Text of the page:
Armenians burn their homes on land handed over to Azerbaijan

Armenians burn their homes on land handed over to Azerbaijan

KALBAJAR, Azerbaijan (AP) – In a bitter farewell to his home for 21 years, Garo Dadevusyan crossed his metal roof and prepared to set fire to the stone house. Dense smoke was poured from houses that had already been burned by its neighbors before leaving this ethnic Armenian village to be taken under Azerbaijani control.

The village is set to be handed over to Azerbaijan on Sunday as part of territorial concessions in an agreement to end six weeks of intense fighting with Armenian forces. The movement caught 600 people in fear and anger so deeply that they destroyed the homes they once loved.

The settlement – called Karvachar in Armenian – is legally part of Azerbaijan, but has been under Armenian national control since the end of a 1994 war in Nagorno-Karabakh. This war left not only Nagorno-Karabakh itself, but essentially the surrounding area in the hands of the Armenians.

After years of sporadic clashes between Azerbaijani and Armenian forces, full-scale fighting began in late September this year. Azerbaijan has made relentless military progress, culminating in the seizure of the city of Susa, a city of strategic importance, and with strong emotional significance as a long-standing center of Azerbaijani culture.

Two days after Azerbaijan announced that it had taken Susa, Armenia and Azerbaijan signed a Russian-mediated ceasefire under Armenian occupation outside the official Nagorno-Karabakh border.

Azeri Muslims and Christian Armenians once lived together in these areas, but unfortunately. Although the truce ends the fighting, it exacerbates ethnic hostility.

“In the end, we will blow it up or set it on fire, so as not to leave anything to the Muslims,” ​​Dadevisian said of his home.

He spoke while resting to save everything he could from the house, including the metal roof panels, and stack it in an old flat-panel truck.

The final destination of the truck was unclear.

“We are homeless now, we do not know where to go and where to live. I do not know where to live. “It’s very difficult,” said Dentvusian’s wife, Lucien, who burst into tears as the couple took one last look inside the house.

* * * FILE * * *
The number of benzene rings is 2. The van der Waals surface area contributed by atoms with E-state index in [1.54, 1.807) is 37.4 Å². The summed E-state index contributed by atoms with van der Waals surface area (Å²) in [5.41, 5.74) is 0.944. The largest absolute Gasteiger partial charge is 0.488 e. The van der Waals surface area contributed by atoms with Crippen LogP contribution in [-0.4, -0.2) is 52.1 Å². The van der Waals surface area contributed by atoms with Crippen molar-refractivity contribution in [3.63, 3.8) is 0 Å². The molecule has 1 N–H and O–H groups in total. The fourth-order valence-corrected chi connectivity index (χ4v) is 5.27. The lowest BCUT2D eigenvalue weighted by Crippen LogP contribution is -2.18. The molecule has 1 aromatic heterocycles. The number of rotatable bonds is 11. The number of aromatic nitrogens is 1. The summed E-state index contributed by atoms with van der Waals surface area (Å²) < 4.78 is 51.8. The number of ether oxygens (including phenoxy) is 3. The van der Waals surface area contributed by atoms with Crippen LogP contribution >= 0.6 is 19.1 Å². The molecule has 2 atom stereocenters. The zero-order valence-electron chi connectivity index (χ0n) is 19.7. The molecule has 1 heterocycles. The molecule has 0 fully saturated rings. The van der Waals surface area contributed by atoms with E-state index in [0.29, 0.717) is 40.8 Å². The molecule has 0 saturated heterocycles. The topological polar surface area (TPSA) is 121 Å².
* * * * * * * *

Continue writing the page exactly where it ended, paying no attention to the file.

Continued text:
Dadevusyan’s frustration extended to Russian President Vladimir Putin. Armenia and Russia maintain close relations and Russia has a significant military base in Armenia, so many Armenians hoped for support from Moscow. Instead, Russia has facilitated ceasefires and territorial concessions and is sending nearly 2,000 peacekeepers to enforce them.

“Why has Putin abandoned us?” Dadvusian said.

On Saturday, columns of cars and trucks with kilometers (miles) transported residents who left and blocked the road to Armenia.

Several locals gathered at Dadivank, a 9th-century monastery of the Armenian Apostolic Church, as priests removed sacred objects to remove them. Many of the visitors took pictures of themselves in the area in the mountains near Karvachar, suggesting they did not expect to see it again.

Hundreds of thousands of Azeris have been displaced by the war that ended in 1994. It is unclear when some citizens could try to settle in Karvachar – now known as Azeri Kalbajar – or elsewhere.

Any returns could be difficult. The settlers will face the burnt, empty shells of houses – or worse. Agdam, which is due to be overthrown next week, was once a city of about 40,000, but is now an empty extension of buildings destroyed in the First World War or later destroyed by looters snatching building materials.

For the Dadevusyans, their sudden relocation is overwhelming beyond words.

“When you spent 21 years here and now you have to leave it …”, said Garo Dadevusyan, stopping, as the smoke from the nearby burned houses was drowned in the air. He soon knew that his home would be one of them.

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Jim Heintz in Moscow contributed to this story.

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